According to the present invention, an optical mouse is disclosed wherein light emanating from the light source is reflected off an optical pattern pad and is placed such that a lens at a predetermined distance from the optical pad focuses the light directly onto an inverted integrated circuit mounted on and through a hole in a printed wiring board, said integrated circuit being housed in a clear plastic package. The path from the lens to the integrated circuit package provides an optical guide such that the distances from the pattern pad to the lens, and from the lens to the optical sensor in the integrated circuit, is fixed upon manufacture and assembly without any further optical adjustment. The inverted state of the integrated circuit chip allows a fixed distance to be provided through the hole in the printed wiring board rather than from above it as is common in the prior art.
For a more complete understanding of the invention, reference may be had to the following detailed description of the invention in conjunction with the drawings wherein:
FIG. 1a is the top view of a standard integrated circuit package indicating pin placement and numbering thereof, while FIG. 1b is the pin placement of the reversed, i.e., inverted, integrated circuit package and its pin placement, and numbering as utilized in the present invention;
FIG. 2a shows an integrated circuit wherein an optical sensor array is placed in the integrated circuit and its normal pin placement and bending thereof in relation to the optical sensor; while FIG. 2b shows the reverse bend to an integrated circuit with such an optical sensor array such that when the integrated circuit is reversed and placed into a printed wiring board, the optical sensor array is always at a predetermined fixed distance from the integrated circuit package to the printed circuit board; and
FIG. 3 is a diagrammatic illustration of an optical mouse comprising the present invention utilizing a lens, an optical guide, and a reverse bent, inverted circuit package.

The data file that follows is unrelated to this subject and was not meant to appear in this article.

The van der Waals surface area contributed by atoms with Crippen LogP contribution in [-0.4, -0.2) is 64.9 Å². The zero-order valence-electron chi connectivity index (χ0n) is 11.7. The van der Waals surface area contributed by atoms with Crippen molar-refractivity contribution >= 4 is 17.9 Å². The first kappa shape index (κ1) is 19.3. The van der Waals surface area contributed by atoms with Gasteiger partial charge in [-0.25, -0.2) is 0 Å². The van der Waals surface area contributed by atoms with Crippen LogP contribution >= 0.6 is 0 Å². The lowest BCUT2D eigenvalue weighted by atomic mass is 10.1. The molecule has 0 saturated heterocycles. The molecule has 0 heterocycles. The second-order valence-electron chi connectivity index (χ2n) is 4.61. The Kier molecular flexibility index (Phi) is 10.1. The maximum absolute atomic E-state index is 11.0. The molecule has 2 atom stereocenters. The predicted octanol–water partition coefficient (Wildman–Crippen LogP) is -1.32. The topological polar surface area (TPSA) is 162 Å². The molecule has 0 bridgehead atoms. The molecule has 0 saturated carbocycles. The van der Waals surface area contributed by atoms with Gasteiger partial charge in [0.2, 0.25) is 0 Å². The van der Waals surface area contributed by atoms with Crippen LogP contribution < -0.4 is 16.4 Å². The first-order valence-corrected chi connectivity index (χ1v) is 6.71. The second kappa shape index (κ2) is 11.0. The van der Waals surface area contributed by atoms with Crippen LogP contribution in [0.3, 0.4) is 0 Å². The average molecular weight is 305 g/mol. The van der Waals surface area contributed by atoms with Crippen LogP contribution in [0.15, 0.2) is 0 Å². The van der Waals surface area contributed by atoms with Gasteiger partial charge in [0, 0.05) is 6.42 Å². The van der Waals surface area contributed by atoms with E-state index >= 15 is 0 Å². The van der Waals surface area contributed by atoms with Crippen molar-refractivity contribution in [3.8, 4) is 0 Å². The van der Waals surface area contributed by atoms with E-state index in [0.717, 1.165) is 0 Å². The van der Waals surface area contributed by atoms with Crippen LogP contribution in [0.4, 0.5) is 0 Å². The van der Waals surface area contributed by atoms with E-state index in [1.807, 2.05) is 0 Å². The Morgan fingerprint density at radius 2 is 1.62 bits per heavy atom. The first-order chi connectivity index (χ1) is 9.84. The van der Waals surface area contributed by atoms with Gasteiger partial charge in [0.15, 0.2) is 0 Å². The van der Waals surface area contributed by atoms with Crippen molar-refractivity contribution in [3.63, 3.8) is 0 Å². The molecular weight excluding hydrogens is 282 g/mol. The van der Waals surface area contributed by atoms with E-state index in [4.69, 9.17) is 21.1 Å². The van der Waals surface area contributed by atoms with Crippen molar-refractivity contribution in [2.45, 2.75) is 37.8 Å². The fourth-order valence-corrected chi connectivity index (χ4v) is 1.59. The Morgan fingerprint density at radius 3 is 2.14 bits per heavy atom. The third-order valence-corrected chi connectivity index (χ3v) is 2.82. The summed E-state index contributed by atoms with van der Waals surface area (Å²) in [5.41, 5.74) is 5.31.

As is fully set forth in U.S. Pat. Nos. 4,521,772 and 4,521,773, described above, an optical mouse is a hand held cursor positioning unit with an overall weight of approximately three ounces. Its outputs are digital signals related to its positional change as it is moved over a pattern pad. Two or three or more button switches can be provided on top of the optical mouse for the operator to make functional selections. The optical mouse can interface with a host system via a multi-wire cable assembly.
The optical mouse detects motion across a defined pattern pad by means of optical sensors and converts this motion to x and y pulse train outputs. The direction and speed of the motion is contained in the phase shift and frequency of the output signals which is decoded and utilized in displaying the cursor on a screen such as a cathode ray tube of a personal computer or workstation. At various times, the push buttons which operate microswitches within the optical mouse itself, can be utilized for certain functions on the surface of the screen of the cathode ray tube. For example, depressing the left button when the cursor is below and to the left of the left hand most letter of a word and the moving the mouse to the right hand most letter of a word and then depressing the right hand button of an optical mouse, can cause the highlighting of the word on the cathode ray screen for delection thereof, or changing of the font or the size of the letters within the font, for example. Also, depression of one or the other switches can institute an action on the screen such as a printing function or a deletion function when the cursor is over a predetermined place on the screen as may be necessary.
One disadvantage of the optical mouse set forth in the cited two patents is the fact that a reflecting mirror comprising folded optics is necessary and alignment thereof is required during the manufacture and assembly process. The alignment of the optical system is labor intensive and therefore expensive, to say nothing of the fact that folded mirror optics themselves must also be provided. The present invention herein solves several problems in that when the entire unit is assembled during manufacture, no further mechanical or optical alignment is necessary in order for all the optical equipment and components thereof to be in their operational state.